Vectors of Disruption: a framework to clarify the key forces of change


Yesterday I gave a briefing on Technology Trends and the Future of Work to a group of Non Executive Directors of major corporations, organized by a large professional services firm for its clients.

The group was the first to get a run-through of my new concept framework Vectors of Disruption, shown below, which I used to introduce and frame the rest of my presentation.

Click on the image for the full-size pdf

Some brief thoughts on the framework:

The first comment is that I – as many others – am not a fan of the word ‘disruption’, which has lost much of its meaning through misuse and overuse in recent years. However I cannot find a better word for what is meant here. I’m very open to other suggestions!

Overall the intent of the framework is to distinguish between the different layers that are driving disruption, from the underlying forces, through the high-impact developments and finally key structural shifts. These are often confused, making the mechanisms – or vectors – of disruption far harder to understand.

The framework is of course immensely simplified. There are many other elements that could have been included, such as demographics, however many of these will play out over a longer period.

Underlying Forces

The most common focus is on Information technologies, with past future exponential growth in Data, Processing, and Connectivity, which a long runway yet for these trends. Advancing Interface technologies are also critical in giving people far deeper engagement to information.

Technologies in other domains, including Materials, Health and Energy are also impacting not just these industries, but many others, including construction, infrastructure, manufacturing and transport.

Expectations are continuing to rise on every front. Societal expectations, notably of sustainability and accountability, seem to be shifting into higher gears. Customers are demanding powerful experiences and customization. Another important force is that of shifting Investor expectations, who not only expect consistent growth, but also scalability and constant renewal.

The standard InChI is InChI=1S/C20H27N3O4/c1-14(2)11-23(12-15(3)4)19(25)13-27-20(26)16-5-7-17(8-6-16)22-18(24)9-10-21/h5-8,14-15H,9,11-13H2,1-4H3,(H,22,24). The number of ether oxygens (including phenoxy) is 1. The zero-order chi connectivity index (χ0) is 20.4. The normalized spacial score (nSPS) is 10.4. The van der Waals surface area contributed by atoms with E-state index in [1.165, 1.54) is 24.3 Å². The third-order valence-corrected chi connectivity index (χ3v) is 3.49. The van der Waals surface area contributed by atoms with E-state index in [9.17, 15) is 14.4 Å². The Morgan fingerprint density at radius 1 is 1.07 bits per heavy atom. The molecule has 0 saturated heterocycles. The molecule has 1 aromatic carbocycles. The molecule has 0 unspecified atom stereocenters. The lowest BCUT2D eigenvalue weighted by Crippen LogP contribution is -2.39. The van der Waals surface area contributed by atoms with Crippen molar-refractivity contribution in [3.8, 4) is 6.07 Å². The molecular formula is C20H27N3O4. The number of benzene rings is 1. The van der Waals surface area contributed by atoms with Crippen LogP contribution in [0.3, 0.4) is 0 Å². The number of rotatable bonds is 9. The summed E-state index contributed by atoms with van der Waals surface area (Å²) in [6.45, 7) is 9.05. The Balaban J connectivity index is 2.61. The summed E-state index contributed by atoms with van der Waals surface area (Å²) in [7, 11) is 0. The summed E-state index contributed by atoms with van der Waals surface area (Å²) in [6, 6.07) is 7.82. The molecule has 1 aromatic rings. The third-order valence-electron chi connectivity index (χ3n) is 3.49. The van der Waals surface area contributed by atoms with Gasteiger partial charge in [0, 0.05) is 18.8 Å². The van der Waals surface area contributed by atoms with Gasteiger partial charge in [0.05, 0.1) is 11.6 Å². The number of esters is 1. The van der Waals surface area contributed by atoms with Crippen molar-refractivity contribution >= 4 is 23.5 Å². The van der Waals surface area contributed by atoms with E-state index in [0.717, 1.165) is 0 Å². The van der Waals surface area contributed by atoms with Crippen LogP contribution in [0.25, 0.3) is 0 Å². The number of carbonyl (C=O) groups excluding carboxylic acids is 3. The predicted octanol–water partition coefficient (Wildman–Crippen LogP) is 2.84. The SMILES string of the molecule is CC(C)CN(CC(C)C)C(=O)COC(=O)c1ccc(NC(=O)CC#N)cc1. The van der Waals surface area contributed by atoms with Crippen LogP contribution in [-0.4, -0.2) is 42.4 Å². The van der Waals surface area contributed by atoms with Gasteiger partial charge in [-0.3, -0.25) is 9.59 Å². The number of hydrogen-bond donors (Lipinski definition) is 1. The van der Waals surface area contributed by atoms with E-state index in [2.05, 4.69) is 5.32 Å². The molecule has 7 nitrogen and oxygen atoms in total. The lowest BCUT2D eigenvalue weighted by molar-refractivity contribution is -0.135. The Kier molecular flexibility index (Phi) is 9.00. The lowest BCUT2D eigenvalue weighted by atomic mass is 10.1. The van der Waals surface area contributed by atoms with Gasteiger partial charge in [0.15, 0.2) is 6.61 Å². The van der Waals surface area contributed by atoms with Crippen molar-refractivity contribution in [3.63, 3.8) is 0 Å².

High-impact developments

Here we can catalog the array of technology buzzwords that soak through almost every business presentation you are likely to see this year, such as AI, Robotics, Big Data and VR. While these developments are hyped, they individually are likely to have a massive impact on business and society, and even more when they are combined. However there are also important non-technological developments, including Power to the individual and active Capital reallocation by investors.

Structural shifts

While it is bold to point to only two fundamental structural shifts in the economy, I believe they will be responsible for the majority of structural change in coming years.
Automation in manufacturing has already significantly played out, however we are really just at the beginning of the impact of automation – as the application of AI and robotics in a work context – on not just almost all job roles, but how organizations function.
Platforms are the fundamental mechanism underlying the network economy. Beyond the evident rise of marketplaces in transport, accommodation, work, and many other domains, platforms also encompass blockchain and crypto-currencies, open innovation structures, and new models of reintermediation.


It is clear that these forces, developments and shifts mean that existing Business models are unlikely to be sustainable without changes, sometimes evolutionary, sometimes revolutionary. However we also need to focus on other domains of disruption, including Organizational structures, Urban structure, Education and the Role of Government. Perhaps most importantly there is potentially massive disruption to existing Social structures. Understanding and shaping this in positive directions – to the degree possible – is everyone’s responsibility.

Of course this framework only looks at the vectors and structure of disruption, not the responses or solutions. I will be creating other frameworks soon that focus on what we need to do to create successful outcomes in a disrupted world.

As always this framework is released as a Beta v1, not intended to be final, but a first attempt that will be refined over time if useful. So please let me know your comments, ideas, and constructive criticism so that can be incorporate into subsequent versions.